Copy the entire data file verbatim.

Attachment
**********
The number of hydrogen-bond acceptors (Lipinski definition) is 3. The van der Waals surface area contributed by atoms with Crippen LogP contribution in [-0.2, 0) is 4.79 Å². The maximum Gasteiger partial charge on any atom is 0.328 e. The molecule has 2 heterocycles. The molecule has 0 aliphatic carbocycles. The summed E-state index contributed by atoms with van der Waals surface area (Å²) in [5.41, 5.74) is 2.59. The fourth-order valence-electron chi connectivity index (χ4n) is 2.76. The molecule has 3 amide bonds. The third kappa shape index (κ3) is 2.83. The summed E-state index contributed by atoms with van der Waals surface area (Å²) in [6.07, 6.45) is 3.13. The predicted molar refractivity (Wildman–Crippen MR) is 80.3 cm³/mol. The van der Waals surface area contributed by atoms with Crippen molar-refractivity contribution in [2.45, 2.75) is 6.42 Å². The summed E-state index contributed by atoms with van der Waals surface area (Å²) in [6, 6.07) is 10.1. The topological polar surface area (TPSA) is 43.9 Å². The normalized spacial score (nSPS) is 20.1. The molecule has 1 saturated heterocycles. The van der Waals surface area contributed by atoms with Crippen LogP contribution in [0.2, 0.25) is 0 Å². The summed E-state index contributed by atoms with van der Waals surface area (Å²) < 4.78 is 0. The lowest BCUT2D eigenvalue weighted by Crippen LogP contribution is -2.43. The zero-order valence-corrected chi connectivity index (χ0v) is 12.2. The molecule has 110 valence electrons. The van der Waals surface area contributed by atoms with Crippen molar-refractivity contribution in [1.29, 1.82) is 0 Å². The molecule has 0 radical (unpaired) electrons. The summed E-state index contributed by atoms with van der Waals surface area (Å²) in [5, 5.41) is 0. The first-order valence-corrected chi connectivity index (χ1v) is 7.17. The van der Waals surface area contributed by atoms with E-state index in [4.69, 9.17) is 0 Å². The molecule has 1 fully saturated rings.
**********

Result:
The number of hydrogen-bond acceptors (Lipinski definition) is 3. The van der Waals surface area contributed by atoms with Crippen LogP contribution in [-0.2, 0) is 4.79 Å². The maximum Gasteiger partial charge on any atom is 0.328 e. The molecule has 2 heterocycles. The molecule has 0 aliphatic carbocycles. The summed E-state index contributed by atoms with van der Waals surface area (Å²) in [5.41, 5.74) is 2.59. The fourth-order valence-electron chi connectivity index (χ4n) is 2.76. The molecule has 3 amide bonds. The third kappa shape index (κ3) is 2.83. The summed E-state index contributed by atoms with van der Waals surface area (Å²) in [6.07, 6.45) is 3.13. The predicted molar refractivity (Wildman–Crippen MR) is 80.3 cm³/mol. The van der Waals surface area contributed by atoms with Crippen molar-refractivity contribution in [2.45, 2.75) is 6.42 Å². The summed E-state index contributed by atoms with van der Waals surface area (Å²) in [6, 6.07) is 10.1. The topological polar surface area (TPSA) is 43.9 Å². The normalized spacial score (nSPS) is 20.1. The molecule has 1 saturated heterocycles. The van der Waals surface area contributed by atoms with Crippen LogP contribution in [0.2, 0.25) is 0 Å². The summed E-state index contributed by atoms with van der Waals surface area (Å²) < 4.78 is 0. The lowest BCUT2D eigenvalue weighted by Crippen LogP contribution is -2.43. The zero-order valence-corrected chi connectivity index (χ0v) is 12.2. The molecule has 110 valence electrons. The van der Waals surface area contributed by atoms with Crippen molar-refractivity contribution in [1.29, 1.82) is 0 Å². The molecule has 0 radical (unpaired) electrons. The summed E-state index contributed by atoms with van der Waals surface area (Å²) in [5, 5.41) is 0. The first-order valence-corrected chi connectivity index (χ1v) is 7.17. The van der Waals surface area contributed by atoms with E-state index in [4.69, 9.17) is 0 Å². The molecule has 1 fully saturated rings.